United States Supreme Court
559 U.S. 50 (2010)
Powell (defendant) was arrested for robbery and taken to the police station. Before the police began questioning, an officer advised Powell that he had "the right to talk to a lawyer before answering any of [the law enforcement officers'] questions," and that he could invoke the right "at any time . . . during th[e] interview." Powell said that he understood his rights and was willing to answer questions. Powell then made incriminating statements regarding a handgun. At trial, Powell filed a motion to suppress the statements, arguing that the Miranda warning he received was deficient, because it led him to believe that he could have a lawyer present only before, but not during questioning. The trial court denied the motion. Powell appealed, and the Florida Supreme Court reversed. The United States Supreme Court granted certiorari.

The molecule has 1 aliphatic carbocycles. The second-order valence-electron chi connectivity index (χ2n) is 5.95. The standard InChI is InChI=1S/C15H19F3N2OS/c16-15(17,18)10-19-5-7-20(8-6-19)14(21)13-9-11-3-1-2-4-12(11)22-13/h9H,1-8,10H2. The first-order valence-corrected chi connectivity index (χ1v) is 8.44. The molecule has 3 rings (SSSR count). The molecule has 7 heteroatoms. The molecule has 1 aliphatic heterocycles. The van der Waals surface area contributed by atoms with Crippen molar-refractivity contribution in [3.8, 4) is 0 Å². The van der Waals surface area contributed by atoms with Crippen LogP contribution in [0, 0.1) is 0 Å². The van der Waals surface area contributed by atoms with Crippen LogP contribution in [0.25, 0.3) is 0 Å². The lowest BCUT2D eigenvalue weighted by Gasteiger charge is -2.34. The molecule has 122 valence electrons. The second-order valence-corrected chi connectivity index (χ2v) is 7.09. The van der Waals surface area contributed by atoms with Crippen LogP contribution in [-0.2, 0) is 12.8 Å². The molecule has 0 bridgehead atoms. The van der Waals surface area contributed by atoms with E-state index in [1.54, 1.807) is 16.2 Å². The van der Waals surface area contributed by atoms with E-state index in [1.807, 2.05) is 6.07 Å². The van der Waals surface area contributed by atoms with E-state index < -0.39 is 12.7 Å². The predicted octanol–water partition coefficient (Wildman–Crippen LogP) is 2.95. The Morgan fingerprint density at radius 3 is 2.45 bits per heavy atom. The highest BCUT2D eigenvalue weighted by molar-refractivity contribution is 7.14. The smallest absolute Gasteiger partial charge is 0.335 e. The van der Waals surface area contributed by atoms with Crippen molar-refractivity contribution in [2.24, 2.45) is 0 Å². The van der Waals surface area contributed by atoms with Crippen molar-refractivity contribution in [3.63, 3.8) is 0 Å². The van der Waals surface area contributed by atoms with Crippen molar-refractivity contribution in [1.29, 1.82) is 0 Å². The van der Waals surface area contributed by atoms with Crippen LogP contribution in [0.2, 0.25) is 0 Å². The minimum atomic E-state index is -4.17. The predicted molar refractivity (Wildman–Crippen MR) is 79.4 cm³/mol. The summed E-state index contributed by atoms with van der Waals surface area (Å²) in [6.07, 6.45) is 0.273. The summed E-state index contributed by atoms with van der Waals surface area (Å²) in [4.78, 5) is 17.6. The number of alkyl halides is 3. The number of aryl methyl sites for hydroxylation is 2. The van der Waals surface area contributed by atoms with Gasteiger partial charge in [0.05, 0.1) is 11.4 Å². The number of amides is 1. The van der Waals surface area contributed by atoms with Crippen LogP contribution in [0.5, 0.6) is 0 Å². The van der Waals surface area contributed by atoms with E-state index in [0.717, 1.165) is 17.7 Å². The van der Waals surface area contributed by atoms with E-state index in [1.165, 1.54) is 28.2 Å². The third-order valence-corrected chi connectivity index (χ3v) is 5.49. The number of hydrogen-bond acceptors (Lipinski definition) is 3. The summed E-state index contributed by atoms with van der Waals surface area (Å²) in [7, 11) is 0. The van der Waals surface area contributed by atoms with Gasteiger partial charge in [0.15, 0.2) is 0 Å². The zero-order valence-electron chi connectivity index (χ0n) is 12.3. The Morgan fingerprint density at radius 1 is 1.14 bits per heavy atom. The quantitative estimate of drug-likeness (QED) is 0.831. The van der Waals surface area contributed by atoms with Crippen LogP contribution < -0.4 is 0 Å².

Rule of Law
Holding and Reasoning (Ginsburg, J.)
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